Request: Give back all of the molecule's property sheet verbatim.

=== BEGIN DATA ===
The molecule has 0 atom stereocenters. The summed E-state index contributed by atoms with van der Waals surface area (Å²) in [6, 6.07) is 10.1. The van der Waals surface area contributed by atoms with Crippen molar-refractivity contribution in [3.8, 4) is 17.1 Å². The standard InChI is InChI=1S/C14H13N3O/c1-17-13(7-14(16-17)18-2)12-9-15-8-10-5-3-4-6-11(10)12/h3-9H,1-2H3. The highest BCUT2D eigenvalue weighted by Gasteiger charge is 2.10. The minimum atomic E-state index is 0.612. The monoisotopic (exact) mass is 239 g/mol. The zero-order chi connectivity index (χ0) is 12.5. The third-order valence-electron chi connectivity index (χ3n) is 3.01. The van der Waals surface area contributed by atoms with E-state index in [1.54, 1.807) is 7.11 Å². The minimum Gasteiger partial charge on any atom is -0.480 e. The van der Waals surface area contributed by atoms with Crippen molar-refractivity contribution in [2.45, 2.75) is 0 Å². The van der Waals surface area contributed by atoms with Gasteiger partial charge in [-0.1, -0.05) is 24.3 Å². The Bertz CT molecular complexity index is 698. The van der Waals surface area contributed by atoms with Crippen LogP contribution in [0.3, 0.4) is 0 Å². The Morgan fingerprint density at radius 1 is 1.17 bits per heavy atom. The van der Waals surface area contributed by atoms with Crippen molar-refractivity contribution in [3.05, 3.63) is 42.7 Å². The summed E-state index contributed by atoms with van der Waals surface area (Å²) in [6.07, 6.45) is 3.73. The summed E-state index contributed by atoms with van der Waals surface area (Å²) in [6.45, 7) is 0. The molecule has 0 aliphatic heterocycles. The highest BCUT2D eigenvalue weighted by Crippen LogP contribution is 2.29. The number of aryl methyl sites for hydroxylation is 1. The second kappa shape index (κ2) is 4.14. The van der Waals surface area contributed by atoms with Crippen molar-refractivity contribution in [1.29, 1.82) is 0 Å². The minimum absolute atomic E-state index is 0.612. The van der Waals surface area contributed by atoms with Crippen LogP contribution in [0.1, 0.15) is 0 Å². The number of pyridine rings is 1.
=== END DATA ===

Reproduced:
The molecule has 0 atom stereocenters. The summed E-state index contributed by atoms with van der Waals surface area (Å²) in [6, 6.07) is 10.1. The van der Waals surface area contributed by atoms with Crippen molar-refractivity contribution in [3.8, 4) is 17.1 Å². The standard InChI is InChI=1S/C14H13N3O/c1-17-13(7-14(16-17)18-2)12-9-15-8-10-5-3-4-6-11(10)12/h3-9H,1-2H3. The highest BCUT2D eigenvalue weighted by Gasteiger charge is 2.10. The minimum atomic E-state index is 0.612. The monoisotopic (exact) mass is 239 g/mol. The zero-order chi connectivity index (χ0) is 12.5. The third-order valence-electron chi connectivity index (χ3n) is 3.01. The van der Waals surface area contributed by atoms with E-state index in [1.54, 1.807) is 7.11 Å². The minimum Gasteiger partial charge on any atom is -0.480 e. The van der Waals surface area contributed by atoms with Crippen molar-refractivity contribution in [2.45, 2.75) is 0 Å². The van der Waals surface area contributed by atoms with Gasteiger partial charge in [-0.1, -0.05) is 24.3 Å². The Bertz CT molecular complexity index is 698. The van der Waals surface area contributed by atoms with Crippen LogP contribution in [0.3, 0.4) is 0 Å². The Morgan fingerprint density at radius 1 is 1.17 bits per heavy atom. The van der Waals surface area contributed by atoms with Crippen molar-refractivity contribution in [3.05, 3.63) is 42.7 Å². The summed E-state index contributed by atoms with van der Waals surface area (Å²) in [6.07, 6.45) is 3.73. The summed E-state index contributed by atoms with van der Waals surface area (Å²) in [6.45, 7) is 0. The molecule has 0 aliphatic heterocycles. The highest BCUT2D eigenvalue weighted by Crippen LogP contribution is 2.29. The number of aryl methyl sites for hydroxylation is 1. The second kappa shape index (κ2) is 4.14. The van der Waals surface area contributed by atoms with Crippen molar-refractivity contribution in [1.29, 1.82) is 0 Å². The minimum absolute atomic E-state index is 0.612. The van der Waals surface area contributed by atoms with Crippen LogP contribution in [0.1, 0.15) is 0 Å². The number of pyridine rings is 1.